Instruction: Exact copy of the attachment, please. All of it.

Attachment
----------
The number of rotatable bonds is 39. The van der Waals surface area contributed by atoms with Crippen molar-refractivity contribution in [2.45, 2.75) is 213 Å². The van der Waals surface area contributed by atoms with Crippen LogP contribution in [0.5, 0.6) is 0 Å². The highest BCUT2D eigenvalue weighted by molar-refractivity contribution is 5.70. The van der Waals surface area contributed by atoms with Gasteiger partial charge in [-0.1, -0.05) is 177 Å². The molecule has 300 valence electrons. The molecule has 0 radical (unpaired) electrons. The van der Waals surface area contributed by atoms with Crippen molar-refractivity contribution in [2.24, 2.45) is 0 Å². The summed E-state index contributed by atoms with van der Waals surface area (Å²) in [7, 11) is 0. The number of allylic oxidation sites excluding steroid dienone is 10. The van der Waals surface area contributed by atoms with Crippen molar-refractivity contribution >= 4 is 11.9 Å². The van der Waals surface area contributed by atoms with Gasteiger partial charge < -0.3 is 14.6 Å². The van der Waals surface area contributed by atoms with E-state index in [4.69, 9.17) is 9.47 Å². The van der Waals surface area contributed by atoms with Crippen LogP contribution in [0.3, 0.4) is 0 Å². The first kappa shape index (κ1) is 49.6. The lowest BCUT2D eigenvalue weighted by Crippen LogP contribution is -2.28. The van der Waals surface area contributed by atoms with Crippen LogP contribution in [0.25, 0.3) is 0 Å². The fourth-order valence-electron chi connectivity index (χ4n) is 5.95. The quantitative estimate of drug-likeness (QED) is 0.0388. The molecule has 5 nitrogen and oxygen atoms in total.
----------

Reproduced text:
The number of rotatable bonds is 39. The van der Waals surface area contributed by atoms with Crippen molar-refractivity contribution in [2.45, 2.75) is 213 Å². The van der Waals surface area contributed by atoms with Crippen LogP contribution in [0.5, 0.6) is 0 Å². The highest BCUT2D eigenvalue weighted by molar-refractivity contribution is 5.70. The van der Waals surface area contributed by atoms with Gasteiger partial charge in [-0.1, -0.05) is 177 Å². The molecule has 300 valence electrons. The molecule has 0 radical (unpaired) electrons. The van der Waals surface area contributed by atoms with Crippen molar-refractivity contribution in [2.24, 2.45) is 0 Å². The summed E-state index contributed by atoms with van der Waals surface area (Å²) in [7, 11) is 0. The number of allylic oxidation sites excluding steroid dienone is 10. The van der Waals surface area contributed by atoms with Crippen molar-refractivity contribution >= 4 is 11.9 Å². The van der Waals surface area contributed by atoms with Gasteiger partial charge < -0.3 is 14.6 Å². The van der Waals surface area contributed by atoms with E-state index in [4.69, 9.17) is 9.47 Å². The van der Waals surface area contributed by atoms with Crippen LogP contribution in [0.3, 0.4) is 0 Å². The first kappa shape index (κ1) is 49.6. The lowest BCUT2D eigenvalue weighted by Crippen LogP contribution is -2.28. The van der Waals surface area contributed by atoms with Crippen LogP contribution in [0.25, 0.3) is 0 Å². The fourth-order valence-electron chi connectivity index (χ4n) is 5.95. The quantitative estimate of drug-likeness (QED) is 0.0388. The molecule has 5 nitrogen and oxygen atoms in total.